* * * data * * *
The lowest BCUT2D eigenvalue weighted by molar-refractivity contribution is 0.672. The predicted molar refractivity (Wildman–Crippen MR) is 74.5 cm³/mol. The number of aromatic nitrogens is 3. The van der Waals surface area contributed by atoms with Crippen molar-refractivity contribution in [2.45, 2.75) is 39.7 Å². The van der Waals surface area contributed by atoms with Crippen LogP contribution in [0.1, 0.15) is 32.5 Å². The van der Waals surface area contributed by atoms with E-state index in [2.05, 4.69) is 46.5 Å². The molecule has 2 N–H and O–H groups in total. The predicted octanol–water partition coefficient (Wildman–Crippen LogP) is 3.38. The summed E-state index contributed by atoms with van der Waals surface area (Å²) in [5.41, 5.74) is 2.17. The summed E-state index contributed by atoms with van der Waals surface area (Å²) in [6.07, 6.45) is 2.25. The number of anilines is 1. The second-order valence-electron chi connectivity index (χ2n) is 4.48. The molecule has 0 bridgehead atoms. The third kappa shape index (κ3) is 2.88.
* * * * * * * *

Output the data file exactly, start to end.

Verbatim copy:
The lowest BCUT2D eigenvalue weighted by molar-refractivity contribution is 0.672. The predicted molar refractivity (Wildman–Crippen MR) is 74.5 cm³/mol. The number of aromatic nitrogens is 3. The van der Waals surface area contributed by atoms with Crippen molar-refractivity contribution in [2.45, 2.75) is 39.7 Å². The van der Waals surface area contributed by atoms with Crippen LogP contribution in [0.1, 0.15) is 32.5 Å². The van der Waals surface area contributed by atoms with E-state index in [2.05, 4.69) is 46.5 Å². The molecule has 2 N–H and O–H groups in total. The predicted octanol–water partition coefficient (Wildman–Crippen LogP) is 3.38. The summed E-state index contributed by atoms with van der Waals surface area (Å²) in [5.41, 5.74) is 2.17. The summed E-state index contributed by atoms with van der Waals surface area (Å²) in [6.07, 6.45) is 2.25. The number of anilines is 1. The second-order valence-electron chi connectivity index (χ2n) is 4.48. The molecule has 0 bridgehead atoms. The third kappa shape index (κ3) is 2.88.